October 31, 2022
I missed my father’s funeral and the traditional Methodist closing song “Joyful, Joyful We Adore Thee.” The body was held for burial until I could return from Europe to bid goodbye. I’ve never understood people denying themselves that last visit, viewing the loved one, as if the sight of a body in a coffin could obliterate a lifetime of experiences. There is closure for me when I lay my hands on the mortal home of a loved one’s soul, touching their clothes, their hair, and their ice-cold hands and face. Yes, they are dead. But the body is still precious. It held and was held by me. Fine clothes, coiffed hair, and artful makeup dress the remains for the final party.
Waking early on the day of Queen Elizabeth II’s funeral, I rose, made coffee, and tuned in, looking forward to catching some of the music accompanying the event. The public funeral had ended, the procession of hundreds, thousands (?) now marching solemnly to Windsor, kept in step by classical funeral marches performed perfectly by military bands.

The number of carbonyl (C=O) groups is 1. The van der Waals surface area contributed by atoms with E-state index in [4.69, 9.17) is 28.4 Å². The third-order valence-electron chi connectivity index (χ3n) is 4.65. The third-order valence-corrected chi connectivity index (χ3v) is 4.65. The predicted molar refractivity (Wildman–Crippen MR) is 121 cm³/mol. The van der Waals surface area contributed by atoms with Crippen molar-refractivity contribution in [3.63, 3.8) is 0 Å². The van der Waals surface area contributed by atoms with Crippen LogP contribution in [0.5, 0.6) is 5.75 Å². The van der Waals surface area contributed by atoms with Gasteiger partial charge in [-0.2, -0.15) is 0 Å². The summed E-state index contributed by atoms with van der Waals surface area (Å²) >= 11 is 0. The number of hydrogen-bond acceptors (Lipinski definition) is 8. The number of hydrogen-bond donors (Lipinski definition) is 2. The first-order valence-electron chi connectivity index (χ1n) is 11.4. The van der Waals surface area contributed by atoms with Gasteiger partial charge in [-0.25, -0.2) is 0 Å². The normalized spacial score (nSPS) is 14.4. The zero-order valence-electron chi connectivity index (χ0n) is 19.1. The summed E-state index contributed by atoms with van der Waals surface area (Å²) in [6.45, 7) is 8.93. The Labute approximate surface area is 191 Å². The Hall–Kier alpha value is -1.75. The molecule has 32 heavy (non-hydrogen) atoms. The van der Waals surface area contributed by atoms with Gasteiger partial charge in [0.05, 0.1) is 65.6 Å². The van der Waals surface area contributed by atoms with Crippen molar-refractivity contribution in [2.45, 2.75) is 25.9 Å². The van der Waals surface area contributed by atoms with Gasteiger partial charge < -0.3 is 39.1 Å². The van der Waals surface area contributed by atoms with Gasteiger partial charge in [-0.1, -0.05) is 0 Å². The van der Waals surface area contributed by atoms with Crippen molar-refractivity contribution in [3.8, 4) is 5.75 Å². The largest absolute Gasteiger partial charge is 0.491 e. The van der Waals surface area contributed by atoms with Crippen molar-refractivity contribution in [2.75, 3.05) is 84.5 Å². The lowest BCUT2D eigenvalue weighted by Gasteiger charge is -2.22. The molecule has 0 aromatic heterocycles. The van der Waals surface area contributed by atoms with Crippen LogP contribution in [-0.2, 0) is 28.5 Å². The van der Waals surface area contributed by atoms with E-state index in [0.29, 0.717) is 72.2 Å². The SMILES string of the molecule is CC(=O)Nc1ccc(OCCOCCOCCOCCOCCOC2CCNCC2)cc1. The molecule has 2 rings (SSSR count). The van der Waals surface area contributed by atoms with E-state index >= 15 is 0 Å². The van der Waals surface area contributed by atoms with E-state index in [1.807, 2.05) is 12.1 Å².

The “private” committal service took place at St. George’s Chapel at Windsor Estate, a grand sanctuary which, for most of us, is beyond imagination. The grandeur of the chapel architecture, the garb of the clergy, and the majesty of the music contrasted with the simplicity of the service. The royal family whose baggage is continually exposed to the world was forced to grieve in public, on television. I wanted to tell them: we all have baggage. And at the time of death, much of that baggage is reduced to pettiness.
As a church organist, I played at many funeral services. There was a time when I played for services at a local funeral home. As a Christian, I view death as a part of life. As a student of psychology, I understand the need for grief. If we didn’t grieve the loss of life, would we protect it? Dry-eyed through funeral services, I cannot contain the tears when the final hymn sounds, even when I don’t know the deceased or their families. The final hymn. The joyful tune testing our sorrow. The deceased’s final song on earth. It’s over. There’s no going back.